Rob van der Leek
Implementation Strategies For Island Grammars
The Software Improvement Group
(SIG) offers software assessments that provides companies insight into their legacy code bases. The results of these assessments range from general software quality reports to specific facts needed for a migration project.
Legacy software systems are often problematic to analyze; sources are incomplete, the system was implemented in some obscure programming language dialect, a mixture of languages was used, and even custom developed languages are encountered.
Existing language parsers would require extensive modifications to be used for analyses in these projects. The situation is even more complicated for language dialects which have no clear grammar definition or in cases where there is no parser implementation available. Modifying existing parsers or creating new ones for these systems is unfeasible in the limited time available for assessments.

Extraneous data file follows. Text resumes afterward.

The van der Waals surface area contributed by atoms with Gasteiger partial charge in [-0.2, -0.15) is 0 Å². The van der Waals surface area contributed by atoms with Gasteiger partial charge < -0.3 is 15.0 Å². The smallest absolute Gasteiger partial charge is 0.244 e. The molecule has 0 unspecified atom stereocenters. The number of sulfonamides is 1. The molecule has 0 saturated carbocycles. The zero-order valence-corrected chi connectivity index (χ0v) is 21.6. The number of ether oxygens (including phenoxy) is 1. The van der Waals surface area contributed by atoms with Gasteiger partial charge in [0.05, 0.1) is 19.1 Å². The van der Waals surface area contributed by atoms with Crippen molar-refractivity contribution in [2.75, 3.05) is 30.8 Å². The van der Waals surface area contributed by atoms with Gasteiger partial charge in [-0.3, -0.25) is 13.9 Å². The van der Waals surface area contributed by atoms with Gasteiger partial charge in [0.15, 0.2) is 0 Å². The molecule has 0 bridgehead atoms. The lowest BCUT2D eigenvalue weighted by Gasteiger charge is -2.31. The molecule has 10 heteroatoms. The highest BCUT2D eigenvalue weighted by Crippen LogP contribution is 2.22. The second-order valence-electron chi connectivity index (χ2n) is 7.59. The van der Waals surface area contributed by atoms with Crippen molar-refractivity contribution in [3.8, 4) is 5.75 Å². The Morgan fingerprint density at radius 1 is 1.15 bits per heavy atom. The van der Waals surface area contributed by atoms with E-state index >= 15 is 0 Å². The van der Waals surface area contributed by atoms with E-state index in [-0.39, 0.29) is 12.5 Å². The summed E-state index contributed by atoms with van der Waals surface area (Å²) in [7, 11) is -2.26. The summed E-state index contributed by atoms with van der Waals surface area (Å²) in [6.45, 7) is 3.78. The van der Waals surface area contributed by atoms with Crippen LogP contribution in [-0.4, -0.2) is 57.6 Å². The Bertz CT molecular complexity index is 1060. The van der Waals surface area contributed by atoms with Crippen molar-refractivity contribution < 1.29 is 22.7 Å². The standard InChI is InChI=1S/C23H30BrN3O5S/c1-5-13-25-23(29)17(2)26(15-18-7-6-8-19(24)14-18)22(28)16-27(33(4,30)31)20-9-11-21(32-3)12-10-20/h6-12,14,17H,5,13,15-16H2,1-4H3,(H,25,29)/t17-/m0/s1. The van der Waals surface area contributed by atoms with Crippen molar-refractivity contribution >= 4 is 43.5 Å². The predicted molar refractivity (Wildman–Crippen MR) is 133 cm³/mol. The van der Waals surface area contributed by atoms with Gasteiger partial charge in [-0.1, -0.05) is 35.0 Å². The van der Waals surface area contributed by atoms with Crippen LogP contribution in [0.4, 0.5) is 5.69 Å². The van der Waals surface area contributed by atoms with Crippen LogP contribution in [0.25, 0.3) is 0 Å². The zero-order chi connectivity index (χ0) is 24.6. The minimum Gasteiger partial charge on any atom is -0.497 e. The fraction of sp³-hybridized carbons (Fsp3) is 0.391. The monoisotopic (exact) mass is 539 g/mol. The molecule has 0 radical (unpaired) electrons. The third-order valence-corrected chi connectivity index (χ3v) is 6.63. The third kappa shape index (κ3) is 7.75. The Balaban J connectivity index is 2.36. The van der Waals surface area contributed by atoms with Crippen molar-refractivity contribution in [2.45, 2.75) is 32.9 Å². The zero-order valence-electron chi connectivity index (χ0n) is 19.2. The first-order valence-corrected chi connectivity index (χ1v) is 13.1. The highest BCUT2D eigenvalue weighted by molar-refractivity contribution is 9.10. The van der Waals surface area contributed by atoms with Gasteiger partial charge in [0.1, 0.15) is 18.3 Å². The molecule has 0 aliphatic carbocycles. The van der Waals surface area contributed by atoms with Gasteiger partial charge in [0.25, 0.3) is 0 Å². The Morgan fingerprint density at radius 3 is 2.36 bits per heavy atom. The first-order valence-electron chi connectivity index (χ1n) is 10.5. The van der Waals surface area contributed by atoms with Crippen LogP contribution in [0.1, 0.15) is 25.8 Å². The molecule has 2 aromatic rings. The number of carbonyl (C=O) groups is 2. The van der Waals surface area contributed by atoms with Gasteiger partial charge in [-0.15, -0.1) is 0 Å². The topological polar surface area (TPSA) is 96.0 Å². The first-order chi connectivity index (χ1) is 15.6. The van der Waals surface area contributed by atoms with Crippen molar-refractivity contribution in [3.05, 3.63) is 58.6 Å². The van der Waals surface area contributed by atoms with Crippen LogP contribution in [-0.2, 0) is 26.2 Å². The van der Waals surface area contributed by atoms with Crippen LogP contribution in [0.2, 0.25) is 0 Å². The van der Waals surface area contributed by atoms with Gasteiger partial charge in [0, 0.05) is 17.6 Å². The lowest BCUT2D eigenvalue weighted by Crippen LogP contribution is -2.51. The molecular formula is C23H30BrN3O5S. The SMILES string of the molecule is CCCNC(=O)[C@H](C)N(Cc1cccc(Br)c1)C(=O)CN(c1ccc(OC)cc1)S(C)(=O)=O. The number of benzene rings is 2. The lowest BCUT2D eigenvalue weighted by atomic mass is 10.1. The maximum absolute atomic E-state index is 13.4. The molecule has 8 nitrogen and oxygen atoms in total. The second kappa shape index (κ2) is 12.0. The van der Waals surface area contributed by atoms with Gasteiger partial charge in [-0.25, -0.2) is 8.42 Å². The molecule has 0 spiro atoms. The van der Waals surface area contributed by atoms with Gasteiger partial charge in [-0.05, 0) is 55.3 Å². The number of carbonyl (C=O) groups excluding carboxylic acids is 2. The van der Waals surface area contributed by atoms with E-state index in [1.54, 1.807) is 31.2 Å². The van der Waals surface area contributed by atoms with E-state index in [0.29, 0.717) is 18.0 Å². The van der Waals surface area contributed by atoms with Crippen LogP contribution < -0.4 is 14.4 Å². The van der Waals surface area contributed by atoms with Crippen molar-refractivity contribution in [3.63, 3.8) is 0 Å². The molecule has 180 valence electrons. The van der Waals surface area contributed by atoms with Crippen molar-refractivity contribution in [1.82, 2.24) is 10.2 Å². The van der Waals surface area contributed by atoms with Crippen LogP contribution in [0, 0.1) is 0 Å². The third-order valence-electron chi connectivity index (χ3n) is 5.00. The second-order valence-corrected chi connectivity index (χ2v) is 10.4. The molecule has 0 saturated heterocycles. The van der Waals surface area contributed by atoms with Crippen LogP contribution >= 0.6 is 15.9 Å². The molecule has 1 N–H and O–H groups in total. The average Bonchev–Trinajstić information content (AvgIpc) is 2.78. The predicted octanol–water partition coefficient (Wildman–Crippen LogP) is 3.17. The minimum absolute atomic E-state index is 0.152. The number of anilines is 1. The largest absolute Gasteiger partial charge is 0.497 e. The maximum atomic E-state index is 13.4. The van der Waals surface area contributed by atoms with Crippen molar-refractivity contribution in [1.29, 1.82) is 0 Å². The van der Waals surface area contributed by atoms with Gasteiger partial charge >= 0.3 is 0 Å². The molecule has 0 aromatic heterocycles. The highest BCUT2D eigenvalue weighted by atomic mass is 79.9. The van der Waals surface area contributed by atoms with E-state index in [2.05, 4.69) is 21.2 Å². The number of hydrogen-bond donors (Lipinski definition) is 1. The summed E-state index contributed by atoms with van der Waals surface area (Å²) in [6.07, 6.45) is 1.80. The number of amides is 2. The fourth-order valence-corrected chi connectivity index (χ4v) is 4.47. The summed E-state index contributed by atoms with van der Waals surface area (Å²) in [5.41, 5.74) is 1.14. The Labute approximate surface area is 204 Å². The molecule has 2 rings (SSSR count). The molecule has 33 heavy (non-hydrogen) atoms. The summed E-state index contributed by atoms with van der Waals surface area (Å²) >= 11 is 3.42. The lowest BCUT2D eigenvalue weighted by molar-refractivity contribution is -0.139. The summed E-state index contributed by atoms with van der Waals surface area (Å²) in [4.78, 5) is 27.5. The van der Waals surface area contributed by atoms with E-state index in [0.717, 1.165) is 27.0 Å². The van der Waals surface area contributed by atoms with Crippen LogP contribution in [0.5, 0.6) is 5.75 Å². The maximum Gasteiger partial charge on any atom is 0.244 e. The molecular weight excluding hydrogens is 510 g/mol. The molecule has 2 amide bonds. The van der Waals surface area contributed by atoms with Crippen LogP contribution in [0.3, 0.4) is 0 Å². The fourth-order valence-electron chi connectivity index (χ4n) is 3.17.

Most analyses however, do not require a complete parser implementation. For these cases a partial parser, one that only finds the constructs of interests for a specific analysis, is sufficient. Island parsers are such partial parsers created from minimal grammars (island grammars).
Previous research proved the usefulness of island grammars for source fact extraction. Unfortunately, performance and implementation problems currently limits their use for assessments. My project if focused on finding strategies to overcome these problems.
So, what is an Island Grammar?
An Island Grammar (IG) is a partial grammar that contains precise productions for the constructs of interest and liberal productions for other parts of the input. Island Grammars enables the SIG to do assessments fast but in a formal and structured manner on exotic and obscure programming languages.